‘Proficiency’ dips statewide as a result of new test scoring procedures
Posted: July 30, 2010
Parents may note a change when results are mailed home
Scores released this week for the English and math exams students in grades 3-8 took this spring showed a sharp decline statewide in proficiency levels from recent years — not because student performance decreased but because the state has significantly changed the standards proficiency is measured by.
While Bethlehem Central students generally performed as well on the tests as they had in recent years, a lower percentage of them have been deemed proficient as a result of the new scoring methodology.
Earlier this month, the Board of Regents announced the new approach as part of its efforts to "raise the bar" for student achievement. The change increased the "cut points" that are used to determine where students fall into four categories of proficiency. By doing so, it made it harder for students to achieve proficiency on tests that had the same format and measured the same concepts and skills as prior years.
For example, the results recently released indicate that 72 percent of BC students across grades 3-8 achieved proficiency in English Language Arts for 2009-10, compared with 91 percent the year before. In math, the recent results indicate that 79 percent of student’s achieved proficiency in 2009-10 compared with 95 percent in 2008-09. At the same time, the raw scores that measure if students understand the concepts and skills tested did not deviate much from previous years.
“To be clear, BC students performed no differently on average than in years past and they are learning no less,” said Assistant Superintendent for Educational Programs Jody Monroe. “It is important that parents understand that fact — and understand that they may see a change in their own child’s proficiency level when scores are mailed home."
Individual students’ testing reports are expected to be mailed to households in August.
"Just like the Board of Regents, we continually work to see improvement in all areas of student achievement, growth and development,” Ms. Monroe added. “These tests are one of many important measures of how well we are doing, and we will continue to take a close look at the results.”
For more detail on BC’s scores, see the chart at the bottom of this article and note the similarity between the “mean scale scores” over the last two years.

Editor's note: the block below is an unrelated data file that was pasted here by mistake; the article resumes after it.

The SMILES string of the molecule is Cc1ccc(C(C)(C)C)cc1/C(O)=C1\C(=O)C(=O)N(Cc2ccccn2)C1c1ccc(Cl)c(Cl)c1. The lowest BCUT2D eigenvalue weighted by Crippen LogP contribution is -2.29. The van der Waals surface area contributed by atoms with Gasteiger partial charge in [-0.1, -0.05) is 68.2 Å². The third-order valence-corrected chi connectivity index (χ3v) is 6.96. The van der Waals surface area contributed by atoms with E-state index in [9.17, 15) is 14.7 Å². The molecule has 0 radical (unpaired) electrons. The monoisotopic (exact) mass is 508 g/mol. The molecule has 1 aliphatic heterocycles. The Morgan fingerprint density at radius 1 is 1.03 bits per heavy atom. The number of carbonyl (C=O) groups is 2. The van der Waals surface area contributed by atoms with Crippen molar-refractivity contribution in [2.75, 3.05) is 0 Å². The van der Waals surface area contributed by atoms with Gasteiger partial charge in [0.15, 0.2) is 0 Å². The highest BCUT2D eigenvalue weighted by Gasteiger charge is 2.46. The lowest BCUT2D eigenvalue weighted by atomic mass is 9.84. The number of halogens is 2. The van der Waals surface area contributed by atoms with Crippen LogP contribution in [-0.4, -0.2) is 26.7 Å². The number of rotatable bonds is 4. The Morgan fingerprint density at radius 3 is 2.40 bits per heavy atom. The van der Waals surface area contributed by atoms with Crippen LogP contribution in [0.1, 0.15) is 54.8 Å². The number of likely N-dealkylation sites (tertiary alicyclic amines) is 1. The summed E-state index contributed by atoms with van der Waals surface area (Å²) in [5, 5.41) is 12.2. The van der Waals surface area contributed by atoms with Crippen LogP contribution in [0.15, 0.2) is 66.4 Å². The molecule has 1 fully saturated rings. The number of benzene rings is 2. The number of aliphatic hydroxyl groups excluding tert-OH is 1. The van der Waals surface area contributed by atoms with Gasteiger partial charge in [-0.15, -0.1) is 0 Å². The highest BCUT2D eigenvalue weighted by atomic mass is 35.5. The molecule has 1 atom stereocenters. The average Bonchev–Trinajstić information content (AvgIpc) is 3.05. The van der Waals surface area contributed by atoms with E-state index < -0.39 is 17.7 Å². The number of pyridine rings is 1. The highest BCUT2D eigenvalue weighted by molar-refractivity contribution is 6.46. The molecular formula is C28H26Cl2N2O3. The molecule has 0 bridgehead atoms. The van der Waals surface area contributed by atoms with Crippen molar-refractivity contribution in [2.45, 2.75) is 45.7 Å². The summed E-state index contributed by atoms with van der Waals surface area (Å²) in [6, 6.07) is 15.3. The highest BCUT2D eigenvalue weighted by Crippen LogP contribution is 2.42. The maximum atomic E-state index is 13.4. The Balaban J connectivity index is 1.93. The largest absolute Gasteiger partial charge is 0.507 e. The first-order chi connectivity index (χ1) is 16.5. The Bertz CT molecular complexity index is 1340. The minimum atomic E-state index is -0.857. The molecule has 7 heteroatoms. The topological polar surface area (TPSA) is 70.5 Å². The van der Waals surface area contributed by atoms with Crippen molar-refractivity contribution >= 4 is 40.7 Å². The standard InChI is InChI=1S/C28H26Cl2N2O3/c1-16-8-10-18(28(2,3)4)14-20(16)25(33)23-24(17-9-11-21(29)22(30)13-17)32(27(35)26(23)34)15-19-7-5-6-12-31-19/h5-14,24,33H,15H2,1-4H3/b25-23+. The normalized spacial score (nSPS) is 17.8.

Under the state’s testing system, scores on these exams are used to classify students into one of four performance levels. Students at Level 1 are not meeting learning standards; those at Level 2 are meeting the basic standard; students at Level 3 are meeting the proficiency standard and those at Level 4 are exceeding that standard.
The most significant change among the four different scoring levels for BC students was shift in students from Level 3 to Level 2.
Under current regulations, students who score at Level 2 or below are entitled to receive Academic Intervention Services (AIS). Yet, because the Board of Regents anticipated such a shift statewide and was concerned about the costs it would carry, it has amended AIS requirements for the coming year to give districts some flexibility.
“As always, we will make sure every student who needs extra help has access to it,” Ms. Monroe said. “This can come in many forms — AIS, a student coming afterschool, or a greater focus on particular areas in class. We will continue to work with our teachers to make sure students have the support they need.”
More changes coming
The changes to the scoring method were based in part on a series of studies that indicated that scoring a Level 3 was not by itself a strong enough indicator of a students’ future success on high school Regents exams or college coursework, according to the state Education Department.
Within the next few years, the format and standards on the tests are expected to change as well, with the tests becoming longer and more challenging.
The changes were announced by the Board of Regents as part of a broader educational reform effort.
"‘Proficiency’ on our exams has to mean something real; no good purpose is served when we say that a child is proficient when that child is not,” Regents Chancellor Merryl H. Tisch said in a recent news release. “But more rigorous exams are only one piece of the Regents broader reform vision – a vision that includes a more challenging curriculum, better training for teachers and principals, and a world-class data system. In short, we are lifting the bar to ensure that New York remains at the very forefront of the national effort to raise standards.”
BC Grades 3-8 ELA Test Results, 2008-09 and 2009-10
|(% of Students)||Mean Scale Scores|